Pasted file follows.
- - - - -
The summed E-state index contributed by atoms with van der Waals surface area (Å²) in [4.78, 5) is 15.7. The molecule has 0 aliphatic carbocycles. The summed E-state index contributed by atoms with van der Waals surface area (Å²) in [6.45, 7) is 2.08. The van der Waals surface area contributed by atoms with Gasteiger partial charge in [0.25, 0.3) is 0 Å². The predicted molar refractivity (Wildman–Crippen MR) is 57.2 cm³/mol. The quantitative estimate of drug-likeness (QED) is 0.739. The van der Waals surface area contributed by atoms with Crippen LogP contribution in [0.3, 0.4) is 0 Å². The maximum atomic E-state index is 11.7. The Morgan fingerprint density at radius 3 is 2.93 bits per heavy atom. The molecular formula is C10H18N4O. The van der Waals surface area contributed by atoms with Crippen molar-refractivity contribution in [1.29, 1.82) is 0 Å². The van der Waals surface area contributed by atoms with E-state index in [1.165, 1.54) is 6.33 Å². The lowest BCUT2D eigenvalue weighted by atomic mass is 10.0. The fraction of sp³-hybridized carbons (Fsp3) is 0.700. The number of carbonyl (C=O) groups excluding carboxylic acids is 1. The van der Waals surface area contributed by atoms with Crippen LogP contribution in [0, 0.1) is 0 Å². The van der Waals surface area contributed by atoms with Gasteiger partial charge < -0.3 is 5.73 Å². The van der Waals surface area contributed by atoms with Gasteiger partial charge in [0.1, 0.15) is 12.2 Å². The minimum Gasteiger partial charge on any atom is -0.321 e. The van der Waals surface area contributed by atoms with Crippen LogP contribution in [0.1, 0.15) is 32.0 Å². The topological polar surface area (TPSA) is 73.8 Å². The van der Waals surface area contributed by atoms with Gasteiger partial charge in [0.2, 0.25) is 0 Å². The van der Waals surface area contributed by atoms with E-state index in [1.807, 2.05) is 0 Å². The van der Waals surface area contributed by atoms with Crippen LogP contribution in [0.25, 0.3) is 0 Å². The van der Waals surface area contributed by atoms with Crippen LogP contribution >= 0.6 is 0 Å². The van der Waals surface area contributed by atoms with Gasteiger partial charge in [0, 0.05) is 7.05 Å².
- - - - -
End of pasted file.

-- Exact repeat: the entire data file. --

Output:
The summed E-state index contributed by atoms with van der Waals surface area (Å²) in [4.78, 5) is 15.7. The molecule has 0 aliphatic carbocycles. The summed E-state index contributed by atoms with van der Waals surface area (Å²) in [6.45, 7) is 2.08. The van der Waals surface area contributed by atoms with Gasteiger partial charge in [0.25, 0.3) is 0 Å². The predicted molar refractivity (Wildman–Crippen MR) is 57.2 cm³/mol. The quantitative estimate of drug-likeness (QED) is 0.739. The van der Waals surface area contributed by atoms with Crippen LogP contribution in [0.3, 0.4) is 0 Å². The maximum atomic E-state index is 11.7. The Morgan fingerprint density at radius 3 is 2.93 bits per heavy atom. The molecular formula is C10H18N4O. The van der Waals surface area contributed by atoms with Crippen molar-refractivity contribution in [1.29, 1.82) is 0 Å². The van der Waals surface area contributed by atoms with E-state index in [1.165, 1.54) is 6.33 Å². The lowest BCUT2D eigenvalue weighted by atomic mass is 10.0. The fraction of sp³-hybridized carbons (Fsp3) is 0.700. The number of carbonyl (C=O) groups excluding carboxylic acids is 1. The van der Waals surface area contributed by atoms with Crippen LogP contribution in [0, 0.1) is 0 Å². The van der Waals surface area contributed by atoms with Gasteiger partial charge < -0.3 is 5.73 Å². The van der Waals surface area contributed by atoms with Gasteiger partial charge in [0.1, 0.15) is 12.2 Å². The minimum Gasteiger partial charge on any atom is -0.321 e. The van der Waals surface area contributed by atoms with Crippen LogP contribution in [0.1, 0.15) is 32.0 Å². The topological polar surface area (TPSA) is 73.8 Å². The van der Waals surface area contributed by atoms with Gasteiger partial charge in [0.2, 0.25) is 0 Å². The van der Waals surface area contributed by atoms with E-state index in [1.807, 2.05) is 0 Å². The van der Waals surface area contributed by atoms with Crippen LogP contribution in [0.25, 0.3) is 0 Å². The van der Waals surface area contributed by atoms with Crippen LogP contribution >= 0.6 is 0 Å². The van der Waals surface area contributed by atoms with Gasteiger partial charge in [0, 0.05) is 7.05 Å².